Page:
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As a person shows growth, whether it be in their own personality and character or in their overall outlook on life, there comes a time when he/she must leave parts of their past just there. In the case of Curtis “50 Cent” Jackson, the rapper has built an image from his moniker that presented a man dealing with violent circumstances and the aggression that came from dealing with them.

Raised during the early 80’s, then a drug dealer, Jackson was slanging during the crack epidemic and ran the streets as the life of a hustler. As he tried to leave the negativity and pursue something positive with rap, he was shot in 2000. Clearly before meeting Dr. Dre and Eminem, the rapper was heading in a direction that would have lead to his eventual downfall.

Jackson is no longer in the position that he was when he first hit the streets with his mixtapes and when he made his mainstream debut in 2003 with Get Rich Or Die Tryin’. As a result, the rapper has stated that since he is no longer part of those circumstances, he feels that he no longer feels the need to go by his rap alias and would like to be referred to only as Curtis Jackson. In a recent interview, 50, excuse me, Curtis stated:

“The aggression that translated the strongest in my first album is what Hip-Hop culture looks for. It’s a persona. I’m not under the same circumstances I was under when I (first)worked in music, so it feels completely different.”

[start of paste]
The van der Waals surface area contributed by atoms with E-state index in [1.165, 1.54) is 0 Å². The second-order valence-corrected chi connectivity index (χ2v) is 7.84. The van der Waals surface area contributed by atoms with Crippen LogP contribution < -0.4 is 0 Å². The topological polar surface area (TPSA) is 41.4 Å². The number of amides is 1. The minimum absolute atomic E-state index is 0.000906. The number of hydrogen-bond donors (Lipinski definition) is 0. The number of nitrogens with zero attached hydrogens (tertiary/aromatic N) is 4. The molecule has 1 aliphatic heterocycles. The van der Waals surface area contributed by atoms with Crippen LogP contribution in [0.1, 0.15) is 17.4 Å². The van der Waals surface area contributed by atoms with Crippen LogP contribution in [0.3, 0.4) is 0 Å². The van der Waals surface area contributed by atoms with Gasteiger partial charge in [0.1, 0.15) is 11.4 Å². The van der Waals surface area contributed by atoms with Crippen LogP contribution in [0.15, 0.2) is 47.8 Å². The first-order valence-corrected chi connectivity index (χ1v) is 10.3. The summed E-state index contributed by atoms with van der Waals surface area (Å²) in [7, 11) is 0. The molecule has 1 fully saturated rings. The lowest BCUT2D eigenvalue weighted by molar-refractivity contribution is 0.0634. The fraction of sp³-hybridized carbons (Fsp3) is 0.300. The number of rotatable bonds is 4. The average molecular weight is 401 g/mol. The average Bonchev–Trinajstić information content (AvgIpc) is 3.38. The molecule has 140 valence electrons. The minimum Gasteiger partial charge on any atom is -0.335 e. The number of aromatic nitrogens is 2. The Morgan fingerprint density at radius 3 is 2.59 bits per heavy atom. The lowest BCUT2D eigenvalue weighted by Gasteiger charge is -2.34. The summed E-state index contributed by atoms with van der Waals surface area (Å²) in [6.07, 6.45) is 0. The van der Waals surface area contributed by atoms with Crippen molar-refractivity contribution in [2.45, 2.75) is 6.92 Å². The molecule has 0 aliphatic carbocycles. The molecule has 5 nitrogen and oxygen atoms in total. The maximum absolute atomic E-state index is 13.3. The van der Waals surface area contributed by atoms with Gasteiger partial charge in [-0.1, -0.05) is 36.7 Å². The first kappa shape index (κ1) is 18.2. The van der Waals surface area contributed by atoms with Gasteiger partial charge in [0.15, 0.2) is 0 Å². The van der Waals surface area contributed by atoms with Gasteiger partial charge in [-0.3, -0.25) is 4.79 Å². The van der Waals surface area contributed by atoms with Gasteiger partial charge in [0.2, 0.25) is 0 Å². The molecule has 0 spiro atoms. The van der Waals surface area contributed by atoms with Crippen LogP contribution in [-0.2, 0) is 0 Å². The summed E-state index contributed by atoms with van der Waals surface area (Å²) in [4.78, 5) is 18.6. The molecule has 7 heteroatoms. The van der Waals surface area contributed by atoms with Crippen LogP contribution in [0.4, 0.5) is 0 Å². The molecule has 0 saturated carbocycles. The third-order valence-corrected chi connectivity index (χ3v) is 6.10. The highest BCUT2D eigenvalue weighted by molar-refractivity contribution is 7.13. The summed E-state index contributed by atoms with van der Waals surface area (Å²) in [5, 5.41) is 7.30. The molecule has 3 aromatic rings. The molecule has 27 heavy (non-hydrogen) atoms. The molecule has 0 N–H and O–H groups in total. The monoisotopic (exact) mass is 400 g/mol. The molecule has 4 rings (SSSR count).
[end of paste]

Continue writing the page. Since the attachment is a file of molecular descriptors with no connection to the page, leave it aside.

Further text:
Ever since his debut, fans have gritted their teeth in discontent and have had the feeling that the aggression that helped build the rapper before becoming famous had fizzled and he had become yet another victim of the money and the control it has over an artist with their creativity in music. Making bubble gum songs such as “Candy Shop” has made listeners discredit him and question his credibility as his music wasn’t as hard edge as it once was and with a name such as 50 Cent, they expected more.

Adopted as a metaphor for “change,” the alias was derived from Kelvin Martin a.k.a the “Real” 50 Cent, who was a talented robber, as the name stood for everything that he wanted to say as Jackson felt as though he had the same mentality as Martin in which he would provide for himself by an means.

As was the case with Jay-Z when he made the song “There’s Been A Murder”, sometimes there comes a point where a person must shed the weight of their past and start off new. Back to Curtis Jackson the hustler, 50 Cent is dead.